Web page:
A homily for Proper 14 Year C
Genesis 15:1-6. Psalm 33:12-22. Hebrews 11:1-3, 8-16. Luke 12:32-40
I usually start thinking about a sermon on the previous Sunday afternoon as I’m in my groove on the sofa, dozing or whatever. “What can I say next week that I haven’t said already?” This is a bit of a problem because the gospel readings at the moment are variations on a theme, so the sermons are pretty much interchangeable.
As I was pondering, into my head came David and Goliath. The little squirt versus the the big man. And David killed him! They weren’t expecting that. What sticks in my mind about this is an easily missed detail in the build-up. Saul gives the young David all his armour because, presumably, he thinks the little lad has no chance without it. David tries it on and says “no thanks, mister, too heavy, I can’t move in all this clobber, I’ll be better without it”. The confidence of youth!
No armour, no preconceptions, no assumptions, no prejudgments. We spend a lot of time trying to make sure that our lives will be predictable. We try to control the future. We try to manipulate people so that they do things that we can cope with. Is this because we want to feel powerful, as if we’re the boss, or because we’re so afraid that we can’t cope unless things happen in a certain way? Maybe those are the same. Either way, we want to feel that we’re in charge.
The trouble is that if we’re in charge like that, we’re not flexible, we’re not open to inspiration, we’re can’t cope with changing circumstances. Think how many businesses go under because they are not responsive and able to adapt quickly.
If we are to live, as opposed merely to exist, it’s this flexibility that we need. We need to resist the temptation to dress ourselves in restrictive armour: David ditched all this clobber and marched off to meet Goliath full of confidence that since he could deal with lions and bears that attacked his sheep, dealing with Goliath would be a piece of piss.
We need to take the risk, like David, of stepping out without conditions, restrictions, safety nets, assumptions, expectations, efforts to manipulate. Without clobber. In Christian-speak (which I heartily dislike) you might say that the Lord wants us to trust him enough to live with him unafraid, totally defenceless in his presence.
The Greek word for this is pistis, and in Greek mythology Pistis was the personification of good faith, trust and reliability. Pistis, better translated as trust rather than faith, is a decision. We decide to trust.
Trust in the uncertainty of life. Trust not to be fearful of possibilities. Work with the cosmos, don’t fight it.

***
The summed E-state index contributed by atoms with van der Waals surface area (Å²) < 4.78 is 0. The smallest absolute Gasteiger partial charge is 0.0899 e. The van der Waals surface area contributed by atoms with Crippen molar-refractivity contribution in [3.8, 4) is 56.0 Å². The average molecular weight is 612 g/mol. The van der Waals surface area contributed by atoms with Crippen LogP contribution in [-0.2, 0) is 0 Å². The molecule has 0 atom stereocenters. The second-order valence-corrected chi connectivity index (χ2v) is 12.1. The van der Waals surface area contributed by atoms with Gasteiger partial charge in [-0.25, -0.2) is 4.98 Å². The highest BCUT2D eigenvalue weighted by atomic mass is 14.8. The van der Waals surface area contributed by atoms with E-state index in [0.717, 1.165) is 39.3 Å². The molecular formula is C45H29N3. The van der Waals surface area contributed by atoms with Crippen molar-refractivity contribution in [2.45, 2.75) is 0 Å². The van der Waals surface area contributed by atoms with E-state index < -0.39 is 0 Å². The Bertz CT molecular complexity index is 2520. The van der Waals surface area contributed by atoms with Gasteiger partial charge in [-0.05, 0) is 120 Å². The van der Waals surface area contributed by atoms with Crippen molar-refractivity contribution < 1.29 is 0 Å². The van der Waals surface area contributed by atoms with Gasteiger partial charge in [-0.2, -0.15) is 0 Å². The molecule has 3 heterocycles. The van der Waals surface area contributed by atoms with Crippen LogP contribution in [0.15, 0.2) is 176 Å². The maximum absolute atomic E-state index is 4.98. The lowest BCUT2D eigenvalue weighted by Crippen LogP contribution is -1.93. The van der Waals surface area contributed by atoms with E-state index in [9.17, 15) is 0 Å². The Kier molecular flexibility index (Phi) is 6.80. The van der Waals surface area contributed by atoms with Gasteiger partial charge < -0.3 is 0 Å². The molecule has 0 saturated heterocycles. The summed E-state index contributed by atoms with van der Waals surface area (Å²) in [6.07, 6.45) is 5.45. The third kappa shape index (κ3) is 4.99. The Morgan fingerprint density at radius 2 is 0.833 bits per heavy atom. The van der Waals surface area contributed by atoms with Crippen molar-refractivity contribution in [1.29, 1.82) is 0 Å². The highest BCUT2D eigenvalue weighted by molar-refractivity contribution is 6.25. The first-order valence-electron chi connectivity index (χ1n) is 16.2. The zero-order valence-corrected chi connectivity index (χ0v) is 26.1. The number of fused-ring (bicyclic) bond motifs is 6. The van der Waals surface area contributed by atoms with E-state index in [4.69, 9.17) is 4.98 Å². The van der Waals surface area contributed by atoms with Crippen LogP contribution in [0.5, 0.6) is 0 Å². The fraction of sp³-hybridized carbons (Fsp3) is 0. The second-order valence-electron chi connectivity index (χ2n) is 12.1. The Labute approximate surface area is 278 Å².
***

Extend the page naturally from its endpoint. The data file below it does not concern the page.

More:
For us all, it means working with what we’ve got and enjoying it while it lasts. And when it disappears before we do, we work with something else rather than moan how good things used to be—an empty-headed activity according to Ecclesiastes.
Let go of trying to control. Let go of what “I” want. Let go of ego. Do not be afraid. Step out, be ready, be alert to possibilities, be responsive.
This means having faith in, trusting in, your own ability to make decisions as circumstances arise. In my theology, this means making contact with, and having faith in, the inner divine core, the little boy David within each of us. I rather think that someone once said that unless I become as a child, I will never enter the kingdom of heaven.
Life is messy and unpredictable. Despite what anyone may tell us, or what we in the privileged West may think, we are not in control. We simply don’t know what’s around the corner. Live each day as if ‘twere thy last – a recurring message. Acceptance of uncertainty is the key to living in the moment, and living in the moment is the key to eternal life—eternal being a quality of life outside time, not everlasting. And when we acknowledge our powerlessness, and discard attachments, there is nothing left for us to stand on our dignity about, so pride (hubris) goes too. Think how much better the world would be without that sort of pride, based as it is on the notion that “I’m better than you”.
I know—this is hard. I say these things not because I’m good at them, but because I’d like to be. But we’ve got to start on this journey of trust sometime, and the right time is always now, before it’s too late.
You can be sure of one thing: there is no alternative.
Well, there is, but it’s putting a black bag on your head and living in a gloomy cellar never venturing forth in case something attacks you’
Bronnie Ware, a nurse working in palliative care, wrote of The Top Five Regrets of the Dying, a book based on her experience. Here they are (my summaries, not hers):
- I wish I’d had the courage to live my life rather than the life others expected of me. Most people die knowing that their lives have been limited by their choices.
- I wish I hadn’t worked so hard. This came from every man the author nursed. It is true for me. I missed a good deal of my children’s youth and Susan’s companionship.
- I wish I’d had the courage to say what I felt. Many people don’t say what they think in an attempt to keep peace. They settle for mediocrity. The frustration, bitterness and resentment that build up inside can cause heart disease and cancer.
- I wish I’d stayed in touch with friends.
- I wish I’d let myself be happier. Happiness is a choice. Misery is a choice. People stay stuck in old habits. Fear of change makes us pretend to others and to ourselves that we are content, when deep within, we long to laugh and be silly. There is not enough innocent silliness in this world.
So there you are! Ditch the notions. Trust in uncertainty. Be silly.
Wise words, I especially liked David regarding it as a piece of piss and was wondering if Goliath experienced any of those regrets you mentioned.
probably not. G didn’t know he was about to die! Doubtless he thought the little squirt would be a piece of piss too.